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‘Cold’: Pornographic Images At Center Of Custody Case Weren’t Josh Powell’s

Editor’s note: This is another episode in a series that highlights a KSL investigative podcast series titled “Cold” that reports new information about the case of missing Utah woman Susan Powell.

WEST VALLEY CITY, Utah – A series of pornographic images located on a computer seized from the home of Josh Powell the day after his wife Susan Powell disappeared 10 years ago did not belong to Josh Powell.

The nearly 400 images, many of which depicted characters from popular animated TV programs engaged in acts of incest, were a primary catalyst in the sequence of events that resulted in Josh Powell murdering his two sons and killing himself in Graham, Washington, on Feb. 5, 2012.

Days prior to the murder-suicide, a judge had cited the images as rationale for ordering Powell to undergo a psychosexual evaluation and polygraph as part of a custody dispute. Powell was at the time the lone suspect in his wife’s presumed murder, though he was never arrested or charged with a crime related to her disappearance.

Susan Cox Powell has never been located.

The team behind the “Cold” podcast conducted an independent analysis of digital data gathered by investigators and discovered the pornographic images were likely downloaded in March 2009, six months before the computer entered the Powell home.

Chain Of Custody

Susan Powell bought the used computer, a Dell OptiPlex GXcol270, for $100 on Sept. 18, 2009. It was meant to replace an older computer that had failed the month before. In emails and social media messages with friends, Susan Powell had described her husband as very protective of his own computers.

“I love Facebook,” Powell wrote in one email a year prior to her disappearance. “Josh is still convinced using it or anything else on the web automatically uploads evil and doesn’t trust me with most of his computers.”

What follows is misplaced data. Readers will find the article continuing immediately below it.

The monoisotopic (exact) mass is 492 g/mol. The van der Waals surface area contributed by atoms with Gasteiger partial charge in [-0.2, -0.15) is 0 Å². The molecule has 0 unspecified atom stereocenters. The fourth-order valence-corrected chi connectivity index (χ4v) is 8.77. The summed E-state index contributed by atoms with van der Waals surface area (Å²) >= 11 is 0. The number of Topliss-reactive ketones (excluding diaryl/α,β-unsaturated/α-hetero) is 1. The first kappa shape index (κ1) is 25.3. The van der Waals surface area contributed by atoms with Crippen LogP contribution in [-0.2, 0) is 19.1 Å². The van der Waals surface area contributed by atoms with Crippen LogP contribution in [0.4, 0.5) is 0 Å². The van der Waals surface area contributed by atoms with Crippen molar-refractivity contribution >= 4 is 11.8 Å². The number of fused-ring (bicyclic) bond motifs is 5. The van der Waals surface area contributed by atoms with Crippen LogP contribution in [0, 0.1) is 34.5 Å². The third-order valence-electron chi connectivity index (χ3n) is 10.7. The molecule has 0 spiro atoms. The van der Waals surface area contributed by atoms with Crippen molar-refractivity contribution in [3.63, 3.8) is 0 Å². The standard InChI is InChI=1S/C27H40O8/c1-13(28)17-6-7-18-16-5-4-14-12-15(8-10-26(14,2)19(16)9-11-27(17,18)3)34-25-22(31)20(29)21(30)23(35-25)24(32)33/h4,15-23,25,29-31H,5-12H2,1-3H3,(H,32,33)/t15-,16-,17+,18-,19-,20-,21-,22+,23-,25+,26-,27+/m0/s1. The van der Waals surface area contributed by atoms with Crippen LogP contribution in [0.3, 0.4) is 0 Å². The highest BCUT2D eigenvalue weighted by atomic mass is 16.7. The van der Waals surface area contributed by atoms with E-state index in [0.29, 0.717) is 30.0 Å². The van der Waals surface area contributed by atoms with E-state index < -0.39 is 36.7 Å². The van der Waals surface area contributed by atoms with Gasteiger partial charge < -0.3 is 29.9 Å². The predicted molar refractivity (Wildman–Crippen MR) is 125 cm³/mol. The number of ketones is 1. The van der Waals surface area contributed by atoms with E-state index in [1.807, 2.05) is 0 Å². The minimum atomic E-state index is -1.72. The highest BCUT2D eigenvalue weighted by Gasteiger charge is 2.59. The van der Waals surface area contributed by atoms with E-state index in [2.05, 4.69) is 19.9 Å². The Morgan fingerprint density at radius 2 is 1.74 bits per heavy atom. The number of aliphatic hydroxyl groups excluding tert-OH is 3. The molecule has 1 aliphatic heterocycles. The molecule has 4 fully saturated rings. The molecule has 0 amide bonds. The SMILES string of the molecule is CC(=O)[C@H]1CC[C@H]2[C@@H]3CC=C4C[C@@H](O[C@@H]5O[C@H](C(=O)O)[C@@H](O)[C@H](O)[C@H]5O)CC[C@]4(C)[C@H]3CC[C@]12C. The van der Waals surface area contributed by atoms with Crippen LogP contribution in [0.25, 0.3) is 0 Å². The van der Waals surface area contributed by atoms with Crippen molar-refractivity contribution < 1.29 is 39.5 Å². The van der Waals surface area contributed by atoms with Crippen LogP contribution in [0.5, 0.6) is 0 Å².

West Valley police and FBI examiners located nearly 400 pornographic images on this computer belonging to Susan Powell after seizing it with a search warrant on Dec. 8, 2009. An analysis of digital data from the computer suggests the images were downloaded by a prior owner. (West Valley City Police)

Susan Powell had opted not to tell her husband about the purchase beforehand. When Josh Powell learned what she had done, he criticized her.

“Josh immediately pounced on the computer,” she wrote in an email to multiple friends. “I explained I wanted to do Facebook, Hotmail, pbs.org and let the kids watch movies and such.”

West Valley police seized the computer while serving a search warrant at Josh and Susan Powell’s home on Dec. 8, 2009, the day following Susan Powell’s disappearance. The computer was subsequently examined by police and FBI specialists at the Intermountain West Regional Computer Forensics Laboratory in Salt Lake City.

Metadata

The examination by “Cold” of files retrieved from the computer at the laboratory revealed the prior owner had not reformatted the computer’s hard drive or reinstalled the operating system before selling it to Susan Powell. Her use of the computer, beginning in September of 2009, occurred under the same user account as the previous owner.

Internet cookie files located on that computer show someone accessed several websites known to host images of cartoon pornography just before 1 a.m. on the morning of March 22, 2009. That internet session predated Susan Powell’s purchase by six months and there are no such cookie files on the machine from the period after it changed hands.

This screenshot shows file paths for browser cookies and cached images located on Susan Powell’s Dell desktop computer. Metadata indicates the files were created or modified on March 22, 2009, six months before Powell purchased the computer. Names of websites hosting images of cartoon pornography have been obscured. (Dave Cawley, KSL NewsRadio)

The majority of the pornographic images located on the Dell computer were retrieved from what’s known as slack space on the computer’s hard drive, meaning they had been deleted. They were small, both in file size and pixel dimensions. This suggested they were thumbnails which were cached by a web browser and later purged.

FTK Toolkit, the forensic software used by FBI examiners in 2009, recovered the deleted images. However, most were stripped of metadata. That metadata would typically have included date stamps showing when the files were created, modified or last accessed.

However, one of the cartoon images had not been deleted. Its metadata was intact. It indicated the image was created at 4:32 a.m. on March 21, 2009, less than 24 hours prior to the recorded visits to the cartoon pornography websites.

“Cold” has identified and spoken to the previous owner of the Dell computer but has opted not to name that person due to uncertainty over who all might have had access to the computer prior to its purchase by Susan Powell.

Declined Prosecution

West Valley police records show detectives attempted to develop federal child pornography charges based on the cartoon images in the months following Susan Powell’s disappearance. They opened a second case file against Josh Powell in September of 2010, specific to the images.